Let the past sleep, but let it sleep in the sweet embrace of Christ, and let us go on into the invincible future with Him. (Oswalt Chambers)

Wednesday, January 09, 2008

Pilling Babble

Several readers have asked my thoughts on pilling. I'm not a yarn expert and especially not a piling expert, so this is just my opinion and not necessarily factual or even helpful.
  • All wool and alpaca is likely to have some pilling.

  • Yarn quality is not directly related to price.

  • I've read that if the pills are removed with a shaver or sweater stone, eventually the pilling will stop. I don't have enough experience with pills to say if this is true or not.

  • I have never had a serious pilling problem. This may be because I like my yarn knit at a tighter gauge than most. For example, I'm currently knitting a sport weight pattern (6 stitches/inch) with Knitpicks worsted weight Wool of the Andes. On size 4 needles I get 6 stitches/inch and what I consider a nice fabric without it being too firm.

    If I were to knit this yarn on the size 7 to 9 needles recommended on the label, it would result in what I consider a sloppy, baggy garment and much dissatisfaction and pilling.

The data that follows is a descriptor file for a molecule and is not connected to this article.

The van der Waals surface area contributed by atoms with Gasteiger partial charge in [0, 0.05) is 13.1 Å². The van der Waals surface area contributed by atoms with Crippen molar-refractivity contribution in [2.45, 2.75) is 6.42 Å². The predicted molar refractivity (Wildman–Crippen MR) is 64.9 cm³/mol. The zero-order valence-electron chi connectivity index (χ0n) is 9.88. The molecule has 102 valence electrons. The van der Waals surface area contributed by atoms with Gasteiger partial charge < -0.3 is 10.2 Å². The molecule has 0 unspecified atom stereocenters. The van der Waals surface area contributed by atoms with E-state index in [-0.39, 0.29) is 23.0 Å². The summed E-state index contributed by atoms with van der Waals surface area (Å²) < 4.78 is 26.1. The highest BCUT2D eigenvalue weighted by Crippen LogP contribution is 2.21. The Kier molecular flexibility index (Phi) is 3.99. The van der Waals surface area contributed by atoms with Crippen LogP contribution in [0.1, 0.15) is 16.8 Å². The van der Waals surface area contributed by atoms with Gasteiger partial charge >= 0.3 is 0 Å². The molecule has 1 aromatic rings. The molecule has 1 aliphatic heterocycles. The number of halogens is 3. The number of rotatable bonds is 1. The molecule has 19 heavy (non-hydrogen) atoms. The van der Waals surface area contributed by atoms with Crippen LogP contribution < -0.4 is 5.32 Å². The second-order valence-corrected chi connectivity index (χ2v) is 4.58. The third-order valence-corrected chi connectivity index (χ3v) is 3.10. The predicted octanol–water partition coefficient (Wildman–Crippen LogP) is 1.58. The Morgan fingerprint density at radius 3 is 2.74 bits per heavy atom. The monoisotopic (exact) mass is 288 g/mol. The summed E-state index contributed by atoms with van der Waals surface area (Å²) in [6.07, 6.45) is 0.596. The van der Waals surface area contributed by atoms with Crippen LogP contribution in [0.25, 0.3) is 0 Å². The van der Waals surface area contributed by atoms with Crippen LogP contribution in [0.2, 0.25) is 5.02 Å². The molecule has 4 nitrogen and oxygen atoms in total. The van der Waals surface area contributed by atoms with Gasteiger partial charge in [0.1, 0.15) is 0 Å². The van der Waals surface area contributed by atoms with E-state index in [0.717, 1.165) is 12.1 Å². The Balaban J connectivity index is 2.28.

• Both of the pilling questions on my comments mentioned Wool of the Andes. I've knit two often worn and much loved sweaters with a similar inexpensive yarn, Elann's Peruvian Highland Wool. I find Elann wool a bit softer next to my skin than Wool of the Andes. And there are about a hundred colors to pick from. Color selection is almost too overwhelming to bear.

    One of my informal resolutions for 2008, not written down but rattling around in my brain, is to look at Elann first when I need to buy yarn.

  • When I do have pills, I pick them off or snip them off with a sissors. I'm sure someday I will be very sorry about the sissors technique. Now that I've confessed, I must stop doing that.

  • I was lucky enough to get Clara Park's The Book of Yarn for Christmas. It fully explains the nature of pilling and how to guess if a yarn is going to pill by looking at how the fibers are spun. It's an excellent reference book for yarn topics not covered in other knitting books.

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